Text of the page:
Another reason we saw so many homes “fly off the shelves” was that Information got out about Portland being a hot market. People absorb information way faster than they used to and tend to panic buy homes in fear of missing out. It is true that with an ongoing influx of out-of-state residents, a lower rate of single-family home development, and just straight-up land availability it will become harder to find homes in the more established parts of Portland. What can we say, it’s a popular place to live.
According to Noah Blanton, “We are loss averse creatures. Humans don’t want to lose. And so we perceive that there’s maybe a loss [when everyone else is getting in on the action but you’re not]. I talk about this a lot within presentations I give and the psychological value of a loss is double the psychological value of an equivalent gain.”
“We are loss averse creatures. Humans don’t want to lose.” – Noah Blanton
High demand drives the inventory down and, consequently, the prices up–and people are moving here all the time. According to the US Census Bureau, on average, Portland gains 82 people every day, or 578 every week, or about 30,000 residents every year. It’s safe to say that many of those residents don’t want the “FOMO” of being the last ones in and not being able to get a good house, in a good area, at a reasonable rate.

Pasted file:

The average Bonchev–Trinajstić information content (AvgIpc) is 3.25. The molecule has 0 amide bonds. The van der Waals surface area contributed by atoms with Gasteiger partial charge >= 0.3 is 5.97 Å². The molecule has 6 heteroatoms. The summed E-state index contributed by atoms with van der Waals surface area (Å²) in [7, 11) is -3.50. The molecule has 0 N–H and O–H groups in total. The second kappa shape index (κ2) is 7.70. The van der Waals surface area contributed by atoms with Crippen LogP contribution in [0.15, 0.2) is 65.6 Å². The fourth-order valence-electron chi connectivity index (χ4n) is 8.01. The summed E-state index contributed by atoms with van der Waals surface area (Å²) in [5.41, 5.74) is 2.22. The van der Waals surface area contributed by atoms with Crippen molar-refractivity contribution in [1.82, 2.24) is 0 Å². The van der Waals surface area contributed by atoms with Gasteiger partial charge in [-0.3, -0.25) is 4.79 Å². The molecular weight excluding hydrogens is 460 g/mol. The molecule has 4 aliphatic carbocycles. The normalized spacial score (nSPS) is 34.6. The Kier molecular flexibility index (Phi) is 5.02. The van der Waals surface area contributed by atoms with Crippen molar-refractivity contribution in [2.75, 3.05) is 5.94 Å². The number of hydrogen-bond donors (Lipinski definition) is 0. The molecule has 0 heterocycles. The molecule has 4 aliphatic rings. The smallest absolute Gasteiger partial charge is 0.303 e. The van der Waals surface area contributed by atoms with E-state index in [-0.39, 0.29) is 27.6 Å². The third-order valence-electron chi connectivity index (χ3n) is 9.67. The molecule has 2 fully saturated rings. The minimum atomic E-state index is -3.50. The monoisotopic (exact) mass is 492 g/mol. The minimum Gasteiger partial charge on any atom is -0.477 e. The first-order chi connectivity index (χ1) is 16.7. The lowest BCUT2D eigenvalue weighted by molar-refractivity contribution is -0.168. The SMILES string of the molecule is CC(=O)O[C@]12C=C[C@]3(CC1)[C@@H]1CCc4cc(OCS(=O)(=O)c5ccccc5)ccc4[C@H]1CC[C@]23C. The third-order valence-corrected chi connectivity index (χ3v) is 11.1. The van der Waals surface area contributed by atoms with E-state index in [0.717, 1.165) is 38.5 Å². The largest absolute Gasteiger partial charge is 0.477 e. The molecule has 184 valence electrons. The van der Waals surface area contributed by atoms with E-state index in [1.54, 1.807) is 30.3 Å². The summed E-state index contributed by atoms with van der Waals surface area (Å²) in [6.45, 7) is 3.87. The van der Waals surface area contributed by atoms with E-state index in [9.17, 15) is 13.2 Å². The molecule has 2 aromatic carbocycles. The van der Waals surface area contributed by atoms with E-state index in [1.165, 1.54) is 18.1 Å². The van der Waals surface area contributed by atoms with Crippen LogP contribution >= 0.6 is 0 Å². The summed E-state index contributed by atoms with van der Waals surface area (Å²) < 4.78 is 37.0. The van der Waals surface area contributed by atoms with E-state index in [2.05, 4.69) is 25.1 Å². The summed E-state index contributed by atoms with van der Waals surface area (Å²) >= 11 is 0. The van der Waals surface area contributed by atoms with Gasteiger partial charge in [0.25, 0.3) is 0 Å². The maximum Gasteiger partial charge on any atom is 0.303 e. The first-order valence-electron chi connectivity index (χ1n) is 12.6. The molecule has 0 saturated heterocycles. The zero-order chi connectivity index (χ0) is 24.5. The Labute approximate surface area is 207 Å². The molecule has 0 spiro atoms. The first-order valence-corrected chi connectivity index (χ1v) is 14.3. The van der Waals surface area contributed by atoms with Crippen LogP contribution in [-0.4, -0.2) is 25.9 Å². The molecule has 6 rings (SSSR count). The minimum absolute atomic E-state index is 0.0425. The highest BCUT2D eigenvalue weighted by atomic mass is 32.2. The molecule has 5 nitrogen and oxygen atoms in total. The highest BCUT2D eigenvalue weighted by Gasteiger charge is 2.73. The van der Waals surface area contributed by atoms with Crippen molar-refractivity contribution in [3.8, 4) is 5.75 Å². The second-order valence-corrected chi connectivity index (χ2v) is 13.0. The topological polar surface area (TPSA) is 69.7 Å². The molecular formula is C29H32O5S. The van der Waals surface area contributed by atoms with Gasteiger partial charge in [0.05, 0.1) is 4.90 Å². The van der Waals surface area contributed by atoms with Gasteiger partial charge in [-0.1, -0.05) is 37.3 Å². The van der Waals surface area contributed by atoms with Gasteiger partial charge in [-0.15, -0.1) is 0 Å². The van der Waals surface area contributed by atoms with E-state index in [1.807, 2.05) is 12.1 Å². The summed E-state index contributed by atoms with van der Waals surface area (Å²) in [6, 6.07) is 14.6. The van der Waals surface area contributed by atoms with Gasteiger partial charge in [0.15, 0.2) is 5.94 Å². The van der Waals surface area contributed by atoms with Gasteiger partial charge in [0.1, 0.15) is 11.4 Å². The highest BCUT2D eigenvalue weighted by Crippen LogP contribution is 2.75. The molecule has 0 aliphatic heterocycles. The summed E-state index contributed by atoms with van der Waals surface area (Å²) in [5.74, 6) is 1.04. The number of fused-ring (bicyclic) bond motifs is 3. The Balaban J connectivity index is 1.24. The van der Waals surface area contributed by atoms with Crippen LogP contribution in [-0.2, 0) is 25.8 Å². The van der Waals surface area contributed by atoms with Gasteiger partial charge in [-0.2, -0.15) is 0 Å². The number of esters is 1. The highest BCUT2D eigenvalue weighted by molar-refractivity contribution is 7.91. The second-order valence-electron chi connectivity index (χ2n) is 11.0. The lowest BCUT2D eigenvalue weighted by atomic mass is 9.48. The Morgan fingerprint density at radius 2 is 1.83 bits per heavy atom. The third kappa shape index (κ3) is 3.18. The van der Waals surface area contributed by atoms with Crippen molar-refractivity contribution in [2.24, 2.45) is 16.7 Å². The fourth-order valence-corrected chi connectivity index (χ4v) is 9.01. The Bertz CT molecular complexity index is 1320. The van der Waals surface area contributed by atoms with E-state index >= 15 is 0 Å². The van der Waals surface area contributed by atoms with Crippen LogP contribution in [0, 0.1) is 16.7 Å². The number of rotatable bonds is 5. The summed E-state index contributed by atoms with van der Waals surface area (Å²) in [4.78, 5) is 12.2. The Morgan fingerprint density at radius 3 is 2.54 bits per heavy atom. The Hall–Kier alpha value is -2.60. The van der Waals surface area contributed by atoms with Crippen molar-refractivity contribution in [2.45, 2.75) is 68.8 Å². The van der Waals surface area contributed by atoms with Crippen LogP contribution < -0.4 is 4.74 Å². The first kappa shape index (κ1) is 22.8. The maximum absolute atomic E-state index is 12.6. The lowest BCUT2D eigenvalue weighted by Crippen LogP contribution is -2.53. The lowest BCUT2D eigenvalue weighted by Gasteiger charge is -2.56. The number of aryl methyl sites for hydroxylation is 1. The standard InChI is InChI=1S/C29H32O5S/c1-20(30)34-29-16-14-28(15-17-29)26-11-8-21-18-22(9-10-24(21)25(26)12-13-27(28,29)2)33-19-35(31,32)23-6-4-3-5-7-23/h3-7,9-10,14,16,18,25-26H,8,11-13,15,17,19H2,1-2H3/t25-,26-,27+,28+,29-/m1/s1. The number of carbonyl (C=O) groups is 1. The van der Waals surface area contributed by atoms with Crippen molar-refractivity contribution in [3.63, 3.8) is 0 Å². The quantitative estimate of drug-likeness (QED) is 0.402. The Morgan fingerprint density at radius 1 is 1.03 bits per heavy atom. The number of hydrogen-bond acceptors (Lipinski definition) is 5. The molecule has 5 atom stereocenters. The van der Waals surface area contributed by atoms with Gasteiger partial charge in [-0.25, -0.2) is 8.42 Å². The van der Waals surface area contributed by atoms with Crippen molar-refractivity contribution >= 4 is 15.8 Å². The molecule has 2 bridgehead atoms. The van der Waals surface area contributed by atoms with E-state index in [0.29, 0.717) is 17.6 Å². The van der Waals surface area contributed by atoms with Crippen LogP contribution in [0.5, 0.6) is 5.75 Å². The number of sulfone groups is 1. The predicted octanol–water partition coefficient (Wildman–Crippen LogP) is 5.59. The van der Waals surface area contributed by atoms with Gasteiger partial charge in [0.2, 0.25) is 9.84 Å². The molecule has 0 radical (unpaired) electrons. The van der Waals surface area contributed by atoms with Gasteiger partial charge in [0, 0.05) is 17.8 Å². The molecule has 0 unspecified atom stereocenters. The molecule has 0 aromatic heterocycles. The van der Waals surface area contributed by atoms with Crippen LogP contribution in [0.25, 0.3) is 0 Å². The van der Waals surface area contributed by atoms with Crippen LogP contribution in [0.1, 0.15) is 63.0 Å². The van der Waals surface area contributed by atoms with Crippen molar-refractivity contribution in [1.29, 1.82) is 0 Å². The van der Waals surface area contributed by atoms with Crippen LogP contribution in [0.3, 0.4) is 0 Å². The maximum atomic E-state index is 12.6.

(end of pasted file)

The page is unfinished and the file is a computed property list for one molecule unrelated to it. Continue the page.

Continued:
Buying out of fear is not always the best route to take (while sometimes it is). Say you looked at the market last year and saw that 15% price appreciation and decided to buy on the assumption it was a hot market and you’re making a good investment. Such an appreciation rate is not typical of any market–and that includes Portland. Just like a pendulum swing, the faster appreciation goes up the more brutal the descent can be, dragging your investment down with it.
Now that the market has stabilized, you can still see price appreciation, but at a decent rate that also means, it’s still higher than the inflation rate. If you invest now, you may not be making a quick buck at a 15% rate, but rather a steady profit. A stable and positive market means your investment is safe. Even if you decide to sell in a few years’ time, it’s unlikely that you’ll lose money, but rather make a tidy profit on your original investment.